He is currently in charge of the White House Coronavirus Task Force. 

Pence thanked Michigan manufacturing workers and plants for their contributions to the aerospace and defense industry. He also said workers did their part to combat COVID-19 and in doing so, flattened the curve.

Trump spends most of Ypsilanti Ford facility visit maskless, OKs Midland emergency declaration

“It was because of all of you that we are where we are today,” Pence said. “Every single day, we’re one day closer to putting the coronavirus in the past.”

As of Thursday, the state reports that 60,618 Michiganders have tested positive for COVID-19 and 5,818 have died. In the United States, there are more than 2.1 million confirmed cases and 118,057 deaths. 

“I’m also told that when a local General Motors plant came to Casadei and asked for help in building life-saving ventilators, this company stepped up and helped to create a new facility to help manufacture life-saving parts,” Pence said.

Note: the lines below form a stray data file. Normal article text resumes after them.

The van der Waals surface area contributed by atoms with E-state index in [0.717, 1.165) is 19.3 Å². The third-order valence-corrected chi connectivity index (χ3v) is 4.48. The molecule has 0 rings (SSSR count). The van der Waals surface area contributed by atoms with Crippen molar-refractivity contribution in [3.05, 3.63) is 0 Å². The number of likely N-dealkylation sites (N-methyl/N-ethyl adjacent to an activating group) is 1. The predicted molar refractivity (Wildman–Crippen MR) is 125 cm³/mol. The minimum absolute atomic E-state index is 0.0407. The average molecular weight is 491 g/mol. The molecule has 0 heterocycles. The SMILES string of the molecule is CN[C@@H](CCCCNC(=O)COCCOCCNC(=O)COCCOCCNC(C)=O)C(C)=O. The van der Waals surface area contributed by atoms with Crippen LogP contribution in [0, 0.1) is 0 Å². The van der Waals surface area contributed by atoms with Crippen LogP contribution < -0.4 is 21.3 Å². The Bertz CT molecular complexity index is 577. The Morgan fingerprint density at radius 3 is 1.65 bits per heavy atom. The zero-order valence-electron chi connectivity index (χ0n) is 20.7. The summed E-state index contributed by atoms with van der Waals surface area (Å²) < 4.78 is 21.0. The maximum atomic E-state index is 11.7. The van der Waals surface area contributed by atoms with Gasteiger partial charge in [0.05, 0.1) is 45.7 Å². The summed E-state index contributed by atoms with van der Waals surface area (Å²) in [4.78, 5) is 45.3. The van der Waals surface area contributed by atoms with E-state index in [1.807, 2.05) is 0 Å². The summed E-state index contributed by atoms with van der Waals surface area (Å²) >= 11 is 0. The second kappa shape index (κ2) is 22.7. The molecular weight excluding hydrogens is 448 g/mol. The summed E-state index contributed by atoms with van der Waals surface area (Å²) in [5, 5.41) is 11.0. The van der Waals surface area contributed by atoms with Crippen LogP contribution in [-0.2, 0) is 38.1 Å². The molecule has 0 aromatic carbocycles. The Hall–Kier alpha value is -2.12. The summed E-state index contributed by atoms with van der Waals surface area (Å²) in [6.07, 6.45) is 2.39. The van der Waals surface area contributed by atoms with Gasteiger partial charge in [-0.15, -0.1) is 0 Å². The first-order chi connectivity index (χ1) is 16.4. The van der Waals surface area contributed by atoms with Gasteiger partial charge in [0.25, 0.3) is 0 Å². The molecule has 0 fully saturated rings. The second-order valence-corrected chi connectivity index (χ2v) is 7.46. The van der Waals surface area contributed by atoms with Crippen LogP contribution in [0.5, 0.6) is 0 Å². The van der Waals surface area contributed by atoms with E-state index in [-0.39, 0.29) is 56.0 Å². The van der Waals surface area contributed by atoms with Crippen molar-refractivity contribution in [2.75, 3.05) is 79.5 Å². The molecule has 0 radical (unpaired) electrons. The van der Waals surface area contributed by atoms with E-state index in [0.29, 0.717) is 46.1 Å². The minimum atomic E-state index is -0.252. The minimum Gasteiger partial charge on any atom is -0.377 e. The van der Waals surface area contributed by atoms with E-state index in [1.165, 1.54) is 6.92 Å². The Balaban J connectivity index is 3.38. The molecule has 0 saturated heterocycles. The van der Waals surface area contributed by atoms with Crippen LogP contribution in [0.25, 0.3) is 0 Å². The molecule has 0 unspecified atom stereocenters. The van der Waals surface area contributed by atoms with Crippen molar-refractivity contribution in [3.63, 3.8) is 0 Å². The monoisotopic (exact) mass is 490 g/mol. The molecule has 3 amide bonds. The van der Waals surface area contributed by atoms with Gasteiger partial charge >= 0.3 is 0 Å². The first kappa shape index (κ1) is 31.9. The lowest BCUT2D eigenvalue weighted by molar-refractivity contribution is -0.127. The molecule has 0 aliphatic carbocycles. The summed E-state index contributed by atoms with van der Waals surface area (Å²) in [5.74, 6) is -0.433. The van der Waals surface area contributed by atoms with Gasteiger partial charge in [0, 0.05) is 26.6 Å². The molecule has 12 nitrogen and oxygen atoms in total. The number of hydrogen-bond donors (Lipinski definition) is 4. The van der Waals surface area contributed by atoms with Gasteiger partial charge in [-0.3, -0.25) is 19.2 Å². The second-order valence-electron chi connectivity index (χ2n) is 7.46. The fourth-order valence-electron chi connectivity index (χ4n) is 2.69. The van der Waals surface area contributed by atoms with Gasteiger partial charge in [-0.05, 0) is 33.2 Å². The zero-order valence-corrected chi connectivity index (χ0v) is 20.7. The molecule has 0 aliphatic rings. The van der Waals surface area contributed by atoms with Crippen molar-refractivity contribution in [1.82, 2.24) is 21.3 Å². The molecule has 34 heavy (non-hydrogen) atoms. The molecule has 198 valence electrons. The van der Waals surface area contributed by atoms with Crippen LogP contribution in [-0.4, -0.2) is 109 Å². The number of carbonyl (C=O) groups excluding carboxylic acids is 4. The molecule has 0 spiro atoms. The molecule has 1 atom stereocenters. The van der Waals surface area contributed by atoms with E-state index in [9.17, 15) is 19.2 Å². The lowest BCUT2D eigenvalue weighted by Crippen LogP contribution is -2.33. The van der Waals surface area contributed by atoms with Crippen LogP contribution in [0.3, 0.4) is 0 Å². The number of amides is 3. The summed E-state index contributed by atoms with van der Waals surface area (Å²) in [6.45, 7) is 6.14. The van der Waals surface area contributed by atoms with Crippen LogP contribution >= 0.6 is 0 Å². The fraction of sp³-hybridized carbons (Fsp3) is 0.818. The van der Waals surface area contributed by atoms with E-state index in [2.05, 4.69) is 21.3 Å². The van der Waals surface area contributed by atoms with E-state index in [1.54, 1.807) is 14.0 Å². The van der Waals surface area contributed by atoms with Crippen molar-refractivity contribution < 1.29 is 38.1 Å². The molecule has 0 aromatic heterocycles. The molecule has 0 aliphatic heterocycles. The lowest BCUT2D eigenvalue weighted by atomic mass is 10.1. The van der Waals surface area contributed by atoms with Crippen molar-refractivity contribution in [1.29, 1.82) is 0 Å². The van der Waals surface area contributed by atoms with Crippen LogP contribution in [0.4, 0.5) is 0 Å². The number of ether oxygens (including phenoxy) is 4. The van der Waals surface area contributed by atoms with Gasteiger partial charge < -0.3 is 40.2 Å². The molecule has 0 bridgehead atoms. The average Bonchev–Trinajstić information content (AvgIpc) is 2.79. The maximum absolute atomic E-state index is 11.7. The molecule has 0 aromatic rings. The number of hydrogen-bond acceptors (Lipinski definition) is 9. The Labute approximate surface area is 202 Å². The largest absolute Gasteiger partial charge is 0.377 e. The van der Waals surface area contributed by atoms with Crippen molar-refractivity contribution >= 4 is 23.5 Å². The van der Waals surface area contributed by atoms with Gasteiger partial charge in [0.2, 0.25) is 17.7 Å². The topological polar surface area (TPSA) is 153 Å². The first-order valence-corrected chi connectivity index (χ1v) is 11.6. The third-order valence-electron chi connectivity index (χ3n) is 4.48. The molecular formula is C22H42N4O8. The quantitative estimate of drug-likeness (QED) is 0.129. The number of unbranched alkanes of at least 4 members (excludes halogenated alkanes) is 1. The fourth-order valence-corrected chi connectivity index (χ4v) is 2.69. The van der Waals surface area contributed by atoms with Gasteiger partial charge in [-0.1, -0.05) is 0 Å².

He told workers they had met the moment with “ingenuity and compassion and resolve.”

Pence also took a detour from remarking on economic reopening and the labor force to say defunding the police — a proposal from some in the anti-police brutality movement that has picked up steam in the wake of police-caused killings of George Floyd and other Black Americans — will not happen. 

Poll: 57% say police brutality against Blacks is a ‘very serious problem’

“Every one of us knows men and women in law enforcement really are the best of us,” he said. “They put on that uniform every day and they go and risk their lives to protect and serve our families.”